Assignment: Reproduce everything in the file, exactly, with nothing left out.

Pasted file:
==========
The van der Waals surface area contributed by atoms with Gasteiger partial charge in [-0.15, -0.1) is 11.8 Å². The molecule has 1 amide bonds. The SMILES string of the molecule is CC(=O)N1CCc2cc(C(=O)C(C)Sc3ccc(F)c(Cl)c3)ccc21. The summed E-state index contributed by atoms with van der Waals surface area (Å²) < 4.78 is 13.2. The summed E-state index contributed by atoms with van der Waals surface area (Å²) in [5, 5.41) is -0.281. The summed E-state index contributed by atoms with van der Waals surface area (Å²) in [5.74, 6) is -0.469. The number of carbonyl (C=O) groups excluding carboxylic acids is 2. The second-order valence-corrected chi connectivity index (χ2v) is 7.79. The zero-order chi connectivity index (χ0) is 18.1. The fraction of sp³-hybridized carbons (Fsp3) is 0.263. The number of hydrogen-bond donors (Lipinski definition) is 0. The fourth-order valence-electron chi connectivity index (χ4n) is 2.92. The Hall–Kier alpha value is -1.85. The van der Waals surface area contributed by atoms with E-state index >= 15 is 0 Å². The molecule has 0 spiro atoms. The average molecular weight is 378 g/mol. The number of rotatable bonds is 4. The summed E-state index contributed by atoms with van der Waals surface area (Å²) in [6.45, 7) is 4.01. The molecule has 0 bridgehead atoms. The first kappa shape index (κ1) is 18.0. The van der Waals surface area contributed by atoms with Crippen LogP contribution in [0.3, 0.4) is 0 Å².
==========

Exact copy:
The van der Waals surface area contributed by atoms with Gasteiger partial charge in [-0.15, -0.1) is 11.8 Å². The molecule has 1 amide bonds. The SMILES string of the molecule is CC(=O)N1CCc2cc(C(=O)C(C)Sc3ccc(F)c(Cl)c3)ccc21. The summed E-state index contributed by atoms with van der Waals surface area (Å²) < 4.78 is 13.2. The summed E-state index contributed by atoms with van der Waals surface area (Å²) in [5, 5.41) is -0.281. The summed E-state index contributed by atoms with van der Waals surface area (Å²) in [5.74, 6) is -0.469. The number of carbonyl (C=O) groups excluding carboxylic acids is 2. The second-order valence-corrected chi connectivity index (χ2v) is 7.79. The zero-order chi connectivity index (χ0) is 18.1. The fraction of sp³-hybridized carbons (Fsp3) is 0.263. The number of hydrogen-bond donors (Lipinski definition) is 0. The fourth-order valence-electron chi connectivity index (χ4n) is 2.92. The Hall–Kier alpha value is -1.85. The van der Waals surface area contributed by atoms with E-state index >= 15 is 0 Å². The molecule has 0 spiro atoms. The average molecular weight is 378 g/mol. The number of rotatable bonds is 4. The summed E-state index contributed by atoms with van der Waals surface area (Å²) in [6.45, 7) is 4.01. The molecule has 0 bridgehead atoms. The first kappa shape index (κ1) is 18.0. The van der Waals surface area contributed by atoms with Crippen LogP contribution in [0.3, 0.4) is 0 Å².